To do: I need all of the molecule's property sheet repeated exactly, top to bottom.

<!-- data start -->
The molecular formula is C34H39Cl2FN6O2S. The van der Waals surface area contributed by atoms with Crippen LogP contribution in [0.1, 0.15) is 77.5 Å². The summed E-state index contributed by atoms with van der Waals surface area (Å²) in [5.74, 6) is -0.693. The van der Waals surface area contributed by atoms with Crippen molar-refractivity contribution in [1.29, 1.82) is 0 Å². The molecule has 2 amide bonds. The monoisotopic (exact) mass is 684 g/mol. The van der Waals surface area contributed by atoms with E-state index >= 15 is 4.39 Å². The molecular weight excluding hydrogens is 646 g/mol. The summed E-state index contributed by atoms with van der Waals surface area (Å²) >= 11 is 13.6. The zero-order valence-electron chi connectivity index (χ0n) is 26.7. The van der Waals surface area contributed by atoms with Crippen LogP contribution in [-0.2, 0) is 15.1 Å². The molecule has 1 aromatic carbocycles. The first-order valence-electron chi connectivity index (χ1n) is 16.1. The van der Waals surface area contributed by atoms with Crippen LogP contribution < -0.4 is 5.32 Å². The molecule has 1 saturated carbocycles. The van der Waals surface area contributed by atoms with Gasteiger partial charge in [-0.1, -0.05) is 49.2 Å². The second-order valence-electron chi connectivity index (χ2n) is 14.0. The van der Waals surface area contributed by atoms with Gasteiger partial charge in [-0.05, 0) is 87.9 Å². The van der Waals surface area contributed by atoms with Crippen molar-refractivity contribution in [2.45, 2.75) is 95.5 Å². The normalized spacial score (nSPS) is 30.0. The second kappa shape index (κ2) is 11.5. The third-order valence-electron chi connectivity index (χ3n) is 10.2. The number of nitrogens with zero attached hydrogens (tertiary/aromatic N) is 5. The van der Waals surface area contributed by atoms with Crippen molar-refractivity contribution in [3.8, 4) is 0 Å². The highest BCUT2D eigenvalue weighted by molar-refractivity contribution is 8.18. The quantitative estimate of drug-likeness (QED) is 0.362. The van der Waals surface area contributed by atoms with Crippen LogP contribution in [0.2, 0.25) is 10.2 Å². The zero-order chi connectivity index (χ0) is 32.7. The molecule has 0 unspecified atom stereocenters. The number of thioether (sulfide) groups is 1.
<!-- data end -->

The molecular formula is C34H39Cl2FN6O2S. The van der Waals surface area contributed by atoms with Crippen LogP contribution in [0.1, 0.15) is 77.5 Å². The summed E-state index contributed by atoms with van der Waals surface area (Å²) in [5.74, 6) is -0.693. The van der Waals surface area contributed by atoms with Crippen molar-refractivity contribution in [1.29, 1.82) is 0 Å². The molecule has 2 amide bonds. The monoisotopic (exact) mass is 684 g/mol. The van der Waals surface area contributed by atoms with E-state index >= 15 is 4.39 Å². The molecular weight excluding hydrogens is 646 g/mol. The summed E-state index contributed by atoms with van der Waals surface area (Å²) >= 11 is 13.6. The zero-order valence-electron chi connectivity index (χ0n) is 26.7. The van der Waals surface area contributed by atoms with Crippen LogP contribution in [-0.2, 0) is 15.1 Å². The molecule has 1 aromatic carbocycles. The first-order valence-electron chi connectivity index (χ1n) is 16.1. The van der Waals surface area contributed by atoms with Crippen LogP contribution < -0.4 is 5.32 Å². The molecule has 1 saturated carbocycles. The van der Waals surface area contributed by atoms with Gasteiger partial charge in [-0.1, -0.05) is 49.2 Å². The second-order valence-electron chi connectivity index (χ2n) is 14.0. The van der Waals surface area contributed by atoms with Gasteiger partial charge in [-0.05, 0) is 87.9 Å². The van der Waals surface area contributed by atoms with Crippen molar-refractivity contribution in [2.45, 2.75) is 95.5 Å². The normalized spacial score (nSPS) is 30.0. The second kappa shape index (κ2) is 11.5. The third-order valence-electron chi connectivity index (χ3n) is 10.2. The number of nitrogens with zero attached hydrogens (tertiary/aromatic N) is 5. The van der Waals surface area contributed by atoms with Crippen molar-refractivity contribution in [3.8, 4) is 0 Å². The highest BCUT2D eigenvalue weighted by molar-refractivity contribution is 8.18. The quantitative estimate of drug-likeness (QED) is 0.362. The van der Waals surface area contributed by atoms with Crippen LogP contribution in [0.2, 0.25) is 10.2 Å². The zero-order chi connectivity index (χ0) is 32.7. The molecule has 0 unspecified atom stereocenters. The number of thioether (sulfide) groups is 1.